Projected lineup:

1. Mookie Betts, RF
2. Andrew Benintendi, LF
3. Hanley Ramirez, 1B
4. J.D. Martinez, DH
5. Xander Bogaerts, SS
6. Rafael Devers, 3B
7. Eduardo Nunez, 2B
8. Christian Vazquez, C
9. Jackie Bradley Jr., CF

Dustin Pedroia could miss the start of the season due to injury.

Projected rotation:

1. Chris Sale
2. David Price
3. Rick Porcello
4. Brian Johnson
5. Hector Velazquez

Drew Pomeranz, Eduardo Rodriguez and Steven Wright could all miss the start of the season due to injury.

Prediction: Second place in AL East, AL wild card

Catch up on the AL:

Oakland Athletics
Texas Rangers
Seattle Mariners
Los Angeles Angels
Houston Astros
Tampa Bay Rays
Toronto Blue Jays
Baltimore Orioles
Boston Red Sox

Catch up on the NL:

San Diego Padres
Colorado Rockies
Arizona Diamondbacks
San Francisco Giants
Los Angeles Dodgers
Miami Marlins

Eighteen White Sox questions for 2018: Will Tim Anderson prove himself the shortstop of the future?


Eighteen White Sox questions for 2018: Will Tim Anderson prove himself the shortstop of the future?

White Sox fans might have their eyes on the future, but the 2018 season has plenty of intrigue all its own. As Opening Day nears, let's take a look at the 18 most pressing questions for the 2018 edition of the South Side baseball team.

Tim Anderson has the full support of the White Sox and seems like a new man after a trying 2017 campaign.

But there are still plenty of questions surrounding him heading into 2018, putting him in the company of a lot of his teammates who are also embarking on "prove it" seasons on the South Side.

Is Anderson the shortstop of the future? For now, the obvious answer is yes, as the White Sox have seemingly placed their chips on the 24-year-old, who is signed through the 2022 season. Anderson will get every opportunity to show that he's the everyday answer up the middle for years to come.

But with highly touted prospects penciled in at seemingly every other position on the field, can Anderson keep up and meet the high expectations as the wave of talent reaches the big league level?

It's easy to forget that Anderson hasn't been a big leaguer very long. He's yet to play in 250 major league games. But his first full season — and more specifically the numbers he produced during it — have left some fans to wonder if an upgrade will eventually be needed at shortstop.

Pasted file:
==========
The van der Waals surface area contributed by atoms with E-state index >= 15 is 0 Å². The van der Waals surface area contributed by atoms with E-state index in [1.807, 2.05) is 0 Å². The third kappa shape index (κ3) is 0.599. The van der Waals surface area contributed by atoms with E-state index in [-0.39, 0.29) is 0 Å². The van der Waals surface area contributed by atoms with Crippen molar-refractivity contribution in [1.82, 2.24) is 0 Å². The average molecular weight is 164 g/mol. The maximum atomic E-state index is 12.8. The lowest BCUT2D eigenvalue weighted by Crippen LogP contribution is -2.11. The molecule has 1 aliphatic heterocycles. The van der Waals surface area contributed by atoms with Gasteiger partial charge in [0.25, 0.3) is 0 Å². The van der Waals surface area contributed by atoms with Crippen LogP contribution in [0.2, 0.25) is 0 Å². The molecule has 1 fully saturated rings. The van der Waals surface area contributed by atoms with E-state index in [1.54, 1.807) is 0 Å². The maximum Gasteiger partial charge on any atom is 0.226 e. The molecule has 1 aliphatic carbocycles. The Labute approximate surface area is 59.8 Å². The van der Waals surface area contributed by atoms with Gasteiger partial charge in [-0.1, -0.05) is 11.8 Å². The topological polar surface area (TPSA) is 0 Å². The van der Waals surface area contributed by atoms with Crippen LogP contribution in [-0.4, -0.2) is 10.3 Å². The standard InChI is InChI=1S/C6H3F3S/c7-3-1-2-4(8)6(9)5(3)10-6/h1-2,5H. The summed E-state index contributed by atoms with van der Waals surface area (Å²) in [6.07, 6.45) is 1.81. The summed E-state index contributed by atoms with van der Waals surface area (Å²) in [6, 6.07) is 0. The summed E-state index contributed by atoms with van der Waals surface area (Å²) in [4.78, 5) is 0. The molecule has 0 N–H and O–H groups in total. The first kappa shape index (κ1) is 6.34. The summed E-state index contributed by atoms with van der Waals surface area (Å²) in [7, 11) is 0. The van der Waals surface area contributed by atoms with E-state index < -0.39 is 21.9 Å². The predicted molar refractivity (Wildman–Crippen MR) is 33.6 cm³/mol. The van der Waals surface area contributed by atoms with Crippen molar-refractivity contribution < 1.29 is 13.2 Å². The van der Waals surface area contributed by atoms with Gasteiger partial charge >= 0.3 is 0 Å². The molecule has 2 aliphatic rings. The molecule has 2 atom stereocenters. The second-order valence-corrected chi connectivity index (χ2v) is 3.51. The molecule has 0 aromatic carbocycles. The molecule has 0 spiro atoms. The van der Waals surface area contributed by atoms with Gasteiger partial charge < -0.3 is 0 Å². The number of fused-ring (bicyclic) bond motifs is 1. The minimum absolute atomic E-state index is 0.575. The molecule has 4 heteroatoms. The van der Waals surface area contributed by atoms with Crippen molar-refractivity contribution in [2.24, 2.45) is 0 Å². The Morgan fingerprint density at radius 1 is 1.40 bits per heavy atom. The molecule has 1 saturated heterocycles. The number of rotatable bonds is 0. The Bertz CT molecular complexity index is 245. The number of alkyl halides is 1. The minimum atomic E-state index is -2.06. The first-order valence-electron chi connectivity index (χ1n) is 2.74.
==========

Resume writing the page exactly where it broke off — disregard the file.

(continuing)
Anderson committed 28 errors in the field, the most in the majors by a pretty wide margin, and he slashed just .257/.276/.402, walking only 13 times compared to 162 strikeouts. His .679 OPS ranked 135th out of 144 qualified major league hitters.

That's not to say there weren't positive signs. Anderson made just six errors over the season's final two and a half months. And at the plate, he had a strong finish, slashing .323/.338/.474 with three homers, nine doubles, 13 RBIs and 23 runs scored in his last 32 games.

But in 2018, Anderson will have to prove which version is the real him: the one from the season's first few months or the one from the last couple?

Obviously the off-the-field circumstances that made their way onto the field had a lot to do with things. Anderson admitted that the emotional effects of the death of his best friend impacted his play. And that, of course, is understandable. He's seemed much different in interviews this offseason and during spring training. He said during SoxFest that "to get away from baseball was definitely the best thing to happen" and it allowed him to get to "a better place."

What kind of impact that will have remains to be seen. Anderson doesn't have to worry about one of these young guys coming for his job, as there isn't a highly ranked shortstop in the White Sox loaded farm system. But fans have been coveting Baltimore Orioles star Manny Machado for years, and he's moved to shortstop for the 2018 season. He's set to be one of the headlining members of next winter's monster free-agent class.

So just like so many of his teammates — Matt Davidson, Nicky Delmonico, Carson Fulmer, Yolmer Sanchez and even Avisail Garcia — Anderson will have to spend the 2018 campaign (he'll get a little longer than that and longer than any of those guys, you would figure) to prove that he is a member, and in his case a starring member, of the White Sox promising future.